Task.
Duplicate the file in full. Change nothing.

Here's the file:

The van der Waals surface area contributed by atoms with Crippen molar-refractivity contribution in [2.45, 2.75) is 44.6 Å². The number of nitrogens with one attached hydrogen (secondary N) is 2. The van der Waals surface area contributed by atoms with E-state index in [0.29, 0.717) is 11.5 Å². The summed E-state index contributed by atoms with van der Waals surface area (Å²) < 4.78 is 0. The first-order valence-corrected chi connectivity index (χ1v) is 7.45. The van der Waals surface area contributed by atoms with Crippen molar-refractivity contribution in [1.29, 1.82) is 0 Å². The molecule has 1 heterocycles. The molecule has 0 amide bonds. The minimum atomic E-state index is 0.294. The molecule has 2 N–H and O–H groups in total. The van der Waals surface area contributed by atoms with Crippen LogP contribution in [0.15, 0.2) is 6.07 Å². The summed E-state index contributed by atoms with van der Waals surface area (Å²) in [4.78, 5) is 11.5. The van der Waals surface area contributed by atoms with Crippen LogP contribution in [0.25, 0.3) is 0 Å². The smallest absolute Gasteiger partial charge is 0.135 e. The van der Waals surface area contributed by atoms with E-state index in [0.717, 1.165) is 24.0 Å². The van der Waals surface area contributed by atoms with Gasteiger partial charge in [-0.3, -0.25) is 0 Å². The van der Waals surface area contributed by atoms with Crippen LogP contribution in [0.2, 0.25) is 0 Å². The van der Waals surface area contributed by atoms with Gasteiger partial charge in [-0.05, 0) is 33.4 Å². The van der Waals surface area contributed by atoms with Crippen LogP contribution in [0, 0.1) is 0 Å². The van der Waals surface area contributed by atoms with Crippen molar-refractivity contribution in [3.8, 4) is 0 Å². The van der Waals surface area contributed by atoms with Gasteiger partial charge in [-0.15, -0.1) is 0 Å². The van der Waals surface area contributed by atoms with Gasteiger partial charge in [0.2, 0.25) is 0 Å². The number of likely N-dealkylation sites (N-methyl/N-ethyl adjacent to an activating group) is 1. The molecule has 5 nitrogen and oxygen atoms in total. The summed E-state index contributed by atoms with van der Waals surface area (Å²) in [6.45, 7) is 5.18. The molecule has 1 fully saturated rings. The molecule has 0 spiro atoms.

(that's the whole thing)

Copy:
The van der Waals surface area contributed by atoms with Crippen molar-refractivity contribution in [2.45, 2.75) is 44.6 Å². The number of nitrogens with one attached hydrogen (secondary N) is 2. The van der Waals surface area contributed by atoms with E-state index in [0.29, 0.717) is 11.5 Å². The summed E-state index contributed by atoms with van der Waals surface area (Å²) < 4.78 is 0. The first-order valence-corrected chi connectivity index (χ1v) is 7.45. The van der Waals surface area contributed by atoms with Crippen molar-refractivity contribution in [1.29, 1.82) is 0 Å². The molecule has 1 heterocycles. The molecule has 0 amide bonds. The minimum atomic E-state index is 0.294. The molecule has 2 N–H and O–H groups in total. The van der Waals surface area contributed by atoms with Crippen LogP contribution in [0.15, 0.2) is 6.07 Å². The summed E-state index contributed by atoms with van der Waals surface area (Å²) in [4.78, 5) is 11.5. The van der Waals surface area contributed by atoms with Crippen LogP contribution in [0.25, 0.3) is 0 Å². The smallest absolute Gasteiger partial charge is 0.135 e. The van der Waals surface area contributed by atoms with E-state index in [0.717, 1.165) is 24.0 Å². The van der Waals surface area contributed by atoms with Gasteiger partial charge in [-0.3, -0.25) is 0 Å². The van der Waals surface area contributed by atoms with Crippen LogP contribution in [0.2, 0.25) is 0 Å². The van der Waals surface area contributed by atoms with Gasteiger partial charge in [-0.05, 0) is 33.4 Å². The van der Waals surface area contributed by atoms with Crippen LogP contribution in [0, 0.1) is 0 Å². The van der Waals surface area contributed by atoms with Crippen molar-refractivity contribution in [3.8, 4) is 0 Å². The van der Waals surface area contributed by atoms with Gasteiger partial charge in [-0.15, -0.1) is 0 Å². The van der Waals surface area contributed by atoms with Gasteiger partial charge in [0.2, 0.25) is 0 Å². The number of likely N-dealkylation sites (N-methyl/N-ethyl adjacent to an activating group) is 1. The molecule has 5 nitrogen and oxygen atoms in total. The summed E-state index contributed by atoms with van der Waals surface area (Å²) in [6.45, 7) is 5.18. The molecule has 1 fully saturated rings. The molecule has 0 spiro atoms.